The Board of Commissioners of Baltimore City Public Schools held a public hearing Feb. 24 on a bill recently introduced in the Maryland House of Delegates. House Bill 101 would allow Baltimore City School Police Officers to carry firearms inside school buildings during school hours. Although the hearing was scheduled with very little advance warning, FIST (Fight Imperialism, Stand Together) activists quickly took action to stand up against the further militarization of public schools.The hearing room was filled well in advance of the start of the hearing with both supporters and opponents of the bill. FIST displayed large signs reading “Students are not criminals!” and “$$$ for teachers, not cops!” The numbers on each side of the issue were relatively similar; the social makeup of each side, however, was entirely different.Supporters of the bill were all powerful people in society: the Fraternal Order of Police, school police officers, school principals and other school officials. The entire school and police bureaucracy is behind the law. In contrast, opponents of the law consisted entirely of students, parents and activist groups such as FIST and Casa de Maryland. In essence, it was the establishment versus the community.The arguments by the police were filled with rhetoric and concepts that, upon further examination, were contradictory and untruthful. There were appeals to protect innocent students from shootings in schools, yet also the demonization of Baltimore students as dangerous criminals with weapons. At the same time school cops were spoken of as community leaders and role models for children. The complete distrust of the police by young people of color, in the forefront of the movement against police violence, was predictably absent.Students more afraid of cops than bulliesOne police officer told how school police regularly break up fights between students, all while unarmed, and said they need firearms to be able to “do their job.” It appears that, despite careful planning, this officer let the truth slip out: The school police want the ability to use deadly force on students. It was never explained why, despite all the intense praise of the police by the establishment, that the police now require firearms after 24 years of being unarmed in the schools.Opponents of the bill argued that arming police with guns creates an even greater level of distrust between students and police. Young people in poor and oppressed communities understand that a gun on a cop’s belt is not there to protect them, but to be used against them.A report from a student at Digital Harbor High School indicated that students were more concerned about the police in their school than any other issue, topping even bullying. This comes as no surprise after a school officer recently sent three girls from Vanguard Middle School to the hospital after beating one with a baton and pepper spraying two others.A Latino high school student addressed the school board through an interpreter, bringing up how the situation relates to students who do not speak English. He raised the issue of non-English-speaking students’ inability to comply with orders in English and the tragic consequences of what can happen when police use deadly force in such circumstances.The bill is in the hands of the state legislature and is expected to be voted on in March. This will keep the decision out of the hands of working and oppressed families who, through the school board hearing, showed their disgust with the proposed law.Although the legislature, including the school board, wants to silence criticism of their system and the police, the youth and communities of Baltimore will remain defiant in the face of police terror.FacebookTwitterWhatsAppEmailPrintMoreShare this
May 11 — Close to 500 people have been arrested here since the rebellion that began on April 25 after the killing of Freddie Grey, yet another young Black man who has died at the hands of the police. Some 33 of those arrested remain in jail.Some were brutally beaten and pepper-sprayed by police even as television cameras caught the action. Those still being held are in central booking or at a nearby juvenile facility, without due process. They were denied their right to see a court commissioner within the 24-hour period previously required. Maryland Gov. Larry Hogan provided an excuse for this delay by proclaiming a “state of emergency,” which also authorized deployment of the National Guard.The governor has never even considered declaring a state of emergency over Baltimore’s extreme poverty, unemployment and decaying schools and homes in the Black community. These unbearable conditions are what underlie the struggle in a major city that has been stripped of its once plentiful industrial jobs.Those arrested included Baltimore youth, journalists, medics and legal observers. Allen Bullock’s parents urged him to turn himself in after he was pictured in a news media photo allegedly breaking a police cruiser’s windows. Bullock is now facing life in prison. His bail was set at $500,000 — more than three times the $150,000 set for the six officers charged with the assault and murder of Freddie Grey.In an outpouring of support, anonymous donors have posted Bullock’s bail.The local Baltimore movement, including the Baltimore People’s Power Assembly and the Bmore United Coalition, has called for amnesty for all those arrested.The People’s Power Assembly is planning a massive protest on Saturday, May 16, at 3 p.m., gathering at McKeldin Square, Light and Pratt streets, in downtown Baltimore. (See tinyurl.com/mtpf2vz for updates.)A statement issued by the group says in part: “How can city officials equate property damage with the life of a human being? The youth of Baltimore need our support. We demand: Drop all charges and grant full amnesty! The people of Baltimore, especially the youth, need full employment at a livable wage, decent education and housing, not jails, racism and police terror.”The PPA points out that the struggle continues, not only for amnesty for those arrested but for justice for Freddie Grey; for the conviction and jailing of the six police involved in his murder; and for the fight to end police terror. The group has plans for a massive tribunal and assembly on June 6, a date set prior to Grey’s death. (tinyurl.com/ou7wjyt)Andre Powell, PPA volunteer and union activist, stated: “The June 6 tribunal and assembly on police terror and structural racism will take up the next steps, allow people to testify on police terror and project a citywide campaign for community control.”FacebookTwitterWhatsAppEmailPrintMoreShare thisFacebookTwitterWhatsAppEmailPrintMoreShare this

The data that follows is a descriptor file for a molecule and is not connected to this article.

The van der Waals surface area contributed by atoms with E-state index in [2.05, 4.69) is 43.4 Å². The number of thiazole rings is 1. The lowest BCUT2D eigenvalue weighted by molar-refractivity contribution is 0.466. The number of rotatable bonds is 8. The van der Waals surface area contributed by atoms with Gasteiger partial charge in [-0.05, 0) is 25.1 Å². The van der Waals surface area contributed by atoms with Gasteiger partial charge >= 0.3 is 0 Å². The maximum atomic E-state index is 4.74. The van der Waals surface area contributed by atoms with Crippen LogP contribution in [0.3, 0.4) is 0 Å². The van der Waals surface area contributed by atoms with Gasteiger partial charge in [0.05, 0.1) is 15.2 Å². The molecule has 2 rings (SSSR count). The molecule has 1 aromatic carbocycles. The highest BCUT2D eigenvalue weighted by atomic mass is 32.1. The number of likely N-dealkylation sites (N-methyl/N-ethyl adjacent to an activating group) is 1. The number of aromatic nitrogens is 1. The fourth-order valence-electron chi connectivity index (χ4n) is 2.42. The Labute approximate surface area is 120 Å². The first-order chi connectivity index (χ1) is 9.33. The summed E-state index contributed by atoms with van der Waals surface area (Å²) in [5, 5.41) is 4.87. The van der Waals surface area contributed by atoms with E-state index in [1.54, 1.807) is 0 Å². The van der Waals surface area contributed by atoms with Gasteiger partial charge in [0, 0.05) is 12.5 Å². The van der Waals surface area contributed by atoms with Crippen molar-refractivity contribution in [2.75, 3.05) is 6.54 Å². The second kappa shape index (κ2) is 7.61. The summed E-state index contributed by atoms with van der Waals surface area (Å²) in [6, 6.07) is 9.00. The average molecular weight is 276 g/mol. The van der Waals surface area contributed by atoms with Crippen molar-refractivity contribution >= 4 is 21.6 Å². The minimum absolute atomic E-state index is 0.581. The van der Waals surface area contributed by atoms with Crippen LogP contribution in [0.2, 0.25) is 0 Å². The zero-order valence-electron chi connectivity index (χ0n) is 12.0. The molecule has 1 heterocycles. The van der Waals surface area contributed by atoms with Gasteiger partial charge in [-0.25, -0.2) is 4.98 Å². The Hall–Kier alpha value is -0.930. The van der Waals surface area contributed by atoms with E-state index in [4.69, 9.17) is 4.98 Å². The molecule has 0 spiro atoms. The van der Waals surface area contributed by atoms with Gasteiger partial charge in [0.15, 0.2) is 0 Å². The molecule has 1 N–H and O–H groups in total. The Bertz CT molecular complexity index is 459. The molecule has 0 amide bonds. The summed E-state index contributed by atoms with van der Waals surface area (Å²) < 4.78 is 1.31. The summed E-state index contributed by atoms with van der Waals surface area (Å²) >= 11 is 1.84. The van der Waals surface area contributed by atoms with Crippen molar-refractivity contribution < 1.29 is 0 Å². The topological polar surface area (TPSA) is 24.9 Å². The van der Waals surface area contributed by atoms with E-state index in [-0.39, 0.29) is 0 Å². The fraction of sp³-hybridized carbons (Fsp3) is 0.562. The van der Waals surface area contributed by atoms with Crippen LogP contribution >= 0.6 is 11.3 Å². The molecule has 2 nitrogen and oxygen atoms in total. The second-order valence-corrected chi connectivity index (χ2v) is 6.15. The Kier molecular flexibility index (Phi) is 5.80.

Get our daily Pasadena newspaper in your email box. Free.Get all the latest Pasadena news, more than 10 fresh stories daily, 7 days a week at 7 a.m. An image of Hajimiri’s light-bending silicon chip. Credit: Ali Hajimiri/CaltechImagine that you are in a meeting with coworkers or at a gathering of friends. You pull out your cell phone to show a presentation or a video on YouTube. But you don’t use the tiny screen; your phone projects a bright, clear image onto a wall or a big screen. Such a technology may be on its way, thanks to a new light-bending silicon chip developed by researchers at Caltech.The chip was developed by Ali Hajimiri, Thomas G. Myers Professor of Electrical Engineering, and researchers in his laboratory. The results were presented at the Optical Fiber Communication (OFC) conference in San Francisco on March 10.Traditional projectorsâ€”like those used to project a film or classroom lecture notesâ€”pass a beam of light through a tiny image, using lenses to map each point of the small picture to corresponding, yet expanded, points on a large screen. The Caltech chip eliminates the need for bulky and expensive lenses and bulbs and instead uses a so-called integrated optical phased array (OPA) to project the image electronically with only a single laser diode as light source and no mechanically moving parts.Hajimiri and his colleagues were able to bypass traditional optics by manipulating the coherence of lightâ€”a property that allows the researchers to “bend” the light waves on the surface of the chip without lenses or the use of any mechanical movement. If two waves are coherent in the direction of propagationâ€”meaning that the peaks and troughs of one wave are exactly aligned with those of the second waveâ€”the waves combine, resulting in one wave, a beam with twice the amplitude and four times the energy as the initial wave, moving in the direction of the coherent waves.“By changing the relative timing of the waves, you can change the direction of the light beam,” says Hajimiri. For example, if 10 people kneeling in line by a swimming pool slap the water at the exact same instant, they will make one big wave that travels directly away from them. But if the 10 separate slaps are staggeredâ€”each person hitting the water a half a second after the lastâ€”there will still be one big, combined wave, but with the wave bending to travel at an angle, he says.Using a series of pipes for the lightâ€”called phase shiftersâ€”the OPA chip similarly slows down or speeds up the timing of the waves, thus controlling the direction of the light beam. To form an image, electronic data from a computer are converted into multiple electrical currents; by applying stronger or weaker currents to the light within the phase shifter, the number of electrons within each light path changesâ€”which, in turn, changes the timing of the light wave in that path. The timed light waves are then delivered to tiny array elements within a grid on the chip. The light is then projected from each array in the grid, the individual array beams combining coherently in the air to form a single light beam and a spot on the screen.As the electronic signal rapidly steers the beam left, right, up, and down, the light acts as a very fast pen, drawing an image made of light on the projection surface. Because the direction of the light beam is controlled electronicallyâ€”not mechanicallyâ€”it can create a sort of line very quickly. Since the light draws many times per second, the eye sees the process as a single image instead of a moving light beam, says Hajimiri.“The new thing about our work is really that we can do this on a tiny, one-millimeter-square silicon chip, and the fact that we can do it very rapidlyâ€”rapidly enough to form images, since we phase-shift electronically in two dimensions,” says Behrooz Abiri, a graduate student in Hajimiri’s group and a coauthor on the paper. So far, the images Hajimiri and his team can project with the current version of the chip are somewhat simpleâ€”a triangle, a smiley face, or single letters, for example. However, the researchers are currently experimenting with larger chips that include more light-delivering array elements thatâ€”like using a larger lens on a cameraâ€”can improve the resolution and increase the complexity of the projected images.In their recent experiments, Hajimiri and his colleagues have used the silicon chip to project images in infrared light, but additional work with different types of semiconductors will also allow the researchers to expand the tiny projector’s capabilities into the visible spectrum. “Right now we are using silicon technology, which works better with infrared light. If you want to project visible light, you can take the exact same architecture and do it in what’s called compound semiconductor III-V technology,” says Firooz Aflatouni, another coauthor on the paper, who in January finished his two-year postdoctoral appointment at Caltech and joined the University of Pennsylvania as an assistant professor. “Silicon is good because it can be easily integrated into electronics, but these other compound semiconductors could be used to do the same thing.”“In the future, this can be incorporated into a phone, and since there is no need for a lens, you can have a phone that acts as a projector all by itself,” Hajimiri says. However, although the chip could easily be incorporated into a cell phone, he points out that a tiny projection device can have many applicationsâ€”including light-based radar systems (called “LIDAR”), which are used in positioning, robotics, geographical measurements, and mapmaking. Such equipment already exists, but current LIDAR technology requires complex, bulky, and expensive equipmentâ€”equipment that could be streamlined and simplified to a single chip at a much lower cost.“But I don’t want to limit the device to just a few purposes. The beauty of this thing is that these chips are small and can be made at a very low costâ€”and this opens up lots of interesting possibilities,” he says.These results were described in a presentation titled “Electronic Two-Dimensional Beam Steering for Integrated Optical Phased Arrays.” Along with Hajimiri, Abiri, and Aflatouni, Caltech senior Angad Rekhi is also a coauthor on this paper. The work was funded by grants from the Caltech Innovation Initiative, and the Information Science and Technology initiative at Caltech. 2 recommended0 commentsShareShareTweetSharePin it Pasadena’s ‘626 Day’ Aims to Celebrate City, Boost Local Economy Community News Business News Your email address will not be published. Required fields are marked * EVENTS & ENTERTAINMENT | FOOD & DRINK | THE ARTS | REAL ESTATE | HOME & GARDEN | WELLNESS | SOCIAL SCENE | GETAWAYS | PARENTS & KIDS More Cool Stuff HerbeautyThese Are 15 Great Style Tips From Asian WomenHerbeautyHerbeautyHerbeautyYou Can’t Go Past Our Healthy Quick RecipesHerbeautyHerbeautyHerbeautyTiger Woods Is ‘Different Man’ 10 Years After ScandalHerbeautyHerbeautyHerbeautyA Mental Health Chatbot Which Helps People With DepressionHerbeautyHerbeautyHerbeautyBaby Boom: The Stars Are Getting Busy In QuarantineHerbeautyHerbeautyHerbeauty15 Countries Where Men Have Difficulties Finding A WifeHerbeautyHerbeauty Home of the Week: Unique Pasadena Home Located on Madeline Drive, Pasadena Name (required) Mail (required) (not be published) Website faithfernandez More » ShareTweetShare on Google+Pin on PinterestSend with WhatsApp,Virtual Schools PasadenaHomes Solve Community/Gov/Pub SafetyCitizen Service CenterPASADENA EVENTS & ACTIVITIES CALENDARClick here for Movie Showtimes Top of the News Pasadena Will Allow Vaccinated People to Go Without Masks in Most Settings Starting on Tuesday Community News Make a comment First Heatwave Expected Next Week Subscribe Science and Technology Bending the Light with a Tiny Chip By JESSICA STOLLER-CONRAD Published on Monday, March 10, 2014 | 1:42 pm